What prompted the question from the City planners is that they are now being asked to approve increasingly larger floor plates in order to improve building efficiency and affordability. The Planning Department is not just looking at fattening the towers; it is also being asked to consider alternative building forms such as larger double loaded slab buildings that are so common around Toronto and other cities. Unlike Vancouver's slender pointblocks, these buildings can easily be twice or three times the floorplate size and much more efficient and cost effective.
In principle, I support double loader corridor slab buildings up to say ten storeys. However, I don't really want to see the huge slab buildings that one sees driving into downtown Toronto from the airport.
One of the planners responded how ironic it was that I, once considered the developer terrible around City Hall for decades for proposing highrises and various rezonings for higher density four storey apartments along Vancouver arterials, now shared their concerns!

I think the time has come for a full public discussion on just how far Vancouver should deviate from its past practices when it comes to building form and density. Should we forego the slender point blocks? Should we permit Toronto sized slab buildings around the city in the name of affordability ? At what point do we trade off the form, massing and appearance of buildings in order to achieve greater 'sustainability? When is too much density too much?

This is a discussion that needs to take place not just on the pages of the Vancouver Sun and other community newspapers, or at politically charged Public Hearings. These discussions need to occur in the corridors of UDI, the Architectural and Planning Institutes, and our universities.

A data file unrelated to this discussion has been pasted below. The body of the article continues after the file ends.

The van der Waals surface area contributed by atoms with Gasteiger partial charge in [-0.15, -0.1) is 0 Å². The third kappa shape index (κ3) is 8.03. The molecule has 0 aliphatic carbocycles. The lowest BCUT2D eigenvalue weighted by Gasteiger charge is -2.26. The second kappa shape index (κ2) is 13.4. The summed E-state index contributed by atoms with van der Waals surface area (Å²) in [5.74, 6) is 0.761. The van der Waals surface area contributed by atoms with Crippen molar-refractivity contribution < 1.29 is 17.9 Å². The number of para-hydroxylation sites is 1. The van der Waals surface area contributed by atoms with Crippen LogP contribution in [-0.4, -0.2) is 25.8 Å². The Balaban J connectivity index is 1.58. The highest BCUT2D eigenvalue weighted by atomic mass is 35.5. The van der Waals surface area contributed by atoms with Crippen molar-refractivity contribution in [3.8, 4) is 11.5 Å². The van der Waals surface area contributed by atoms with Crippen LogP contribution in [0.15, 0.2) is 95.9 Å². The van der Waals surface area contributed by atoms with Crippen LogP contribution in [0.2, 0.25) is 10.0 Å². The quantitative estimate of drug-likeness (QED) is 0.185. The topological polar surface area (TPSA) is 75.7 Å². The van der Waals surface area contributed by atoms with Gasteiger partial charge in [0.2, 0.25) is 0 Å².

I hope that people like Gordon Price, Brent Toderian, Larry Beasley, Bob Ransford, Sam Sullivan and others will join into conversations about how much our city should change in the decades to come and what building forms and densities are appropriate in the name of affordability and sustainability. I would also like to see more on-line discussions at Fabula, City Caucus, the Vancouver Observer, The Tyee, and other similar venues.

Looking at plans for some of the new developments in the pipeline, I personally think my friends are right in asking what is going on in our city. I hope this post may help keep the conversation going.

4 comments:

jonathan baker said...

Excellent explanation and post

Anonymous said...

You mentioned Langara Gardens, which is on the soon to be extremely dense Cambie Street corridor/canyon, do you have an opinion on the towers planned directly in front of the Langara Gardens towers on the Pearson Dogwood Lands?

Michael Geller said...

I think it's appropriate to add towers along Cambie St on the Pearson Dogwood Lands near Langara Gdns. In fact, I once proposed three rental towers along Cambie street on on the Langara Gardnes property on behalf of Morris Wosk, the then owner of the property.

Marlon said...

nice article